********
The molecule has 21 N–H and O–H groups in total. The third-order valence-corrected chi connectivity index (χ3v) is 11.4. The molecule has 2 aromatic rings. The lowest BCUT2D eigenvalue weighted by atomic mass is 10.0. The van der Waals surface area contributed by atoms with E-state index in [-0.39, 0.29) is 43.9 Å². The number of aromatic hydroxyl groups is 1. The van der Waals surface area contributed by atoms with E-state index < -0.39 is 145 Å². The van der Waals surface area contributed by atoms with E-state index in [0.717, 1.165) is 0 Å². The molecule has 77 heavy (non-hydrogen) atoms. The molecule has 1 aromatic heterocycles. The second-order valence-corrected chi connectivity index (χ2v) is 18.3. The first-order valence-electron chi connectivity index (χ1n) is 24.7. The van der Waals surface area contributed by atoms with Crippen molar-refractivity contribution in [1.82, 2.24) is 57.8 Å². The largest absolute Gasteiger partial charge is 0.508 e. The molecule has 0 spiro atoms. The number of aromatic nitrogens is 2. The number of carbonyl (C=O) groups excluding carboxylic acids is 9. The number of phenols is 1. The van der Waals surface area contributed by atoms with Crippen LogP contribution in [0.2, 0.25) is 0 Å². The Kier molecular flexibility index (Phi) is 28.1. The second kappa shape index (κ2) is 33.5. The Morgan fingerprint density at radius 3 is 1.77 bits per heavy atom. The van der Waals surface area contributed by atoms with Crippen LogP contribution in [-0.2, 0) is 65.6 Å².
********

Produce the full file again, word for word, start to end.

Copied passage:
The molecule has 21 N–H and O–H groups in total. The third-order valence-corrected chi connectivity index (χ3v) is 11.4. The molecule has 2 aromatic rings. The lowest BCUT2D eigenvalue weighted by atomic mass is 10.0. The van der Waals surface area contributed by atoms with E-state index in [-0.39, 0.29) is 43.9 Å². The number of aromatic hydroxyl groups is 1. The van der Waals surface area contributed by atoms with E-state index < -0.39 is 145 Å². The van der Waals surface area contributed by atoms with E-state index in [0.717, 1.165) is 0 Å². The molecule has 77 heavy (non-hydrogen) atoms. The molecule has 1 aromatic heterocycles. The second-order valence-corrected chi connectivity index (χ2v) is 18.3. The first-order valence-electron chi connectivity index (χ1n) is 24.7. The van der Waals surface area contributed by atoms with Crippen molar-refractivity contribution in [1.82, 2.24) is 57.8 Å². The largest absolute Gasteiger partial charge is 0.508 e. The molecule has 0 spiro atoms. The number of aromatic nitrogens is 2. The number of carbonyl (C=O) groups excluding carboxylic acids is 9. The number of phenols is 1. The van der Waals surface area contributed by atoms with Crippen LogP contribution in [0.2, 0.25) is 0 Å². The Kier molecular flexibility index (Phi) is 28.1. The second kappa shape index (κ2) is 33.5. The Morgan fingerprint density at radius 3 is 1.77 bits per heavy atom. The van der Waals surface area contributed by atoms with Crippen LogP contribution in [-0.2, 0) is 65.6 Å².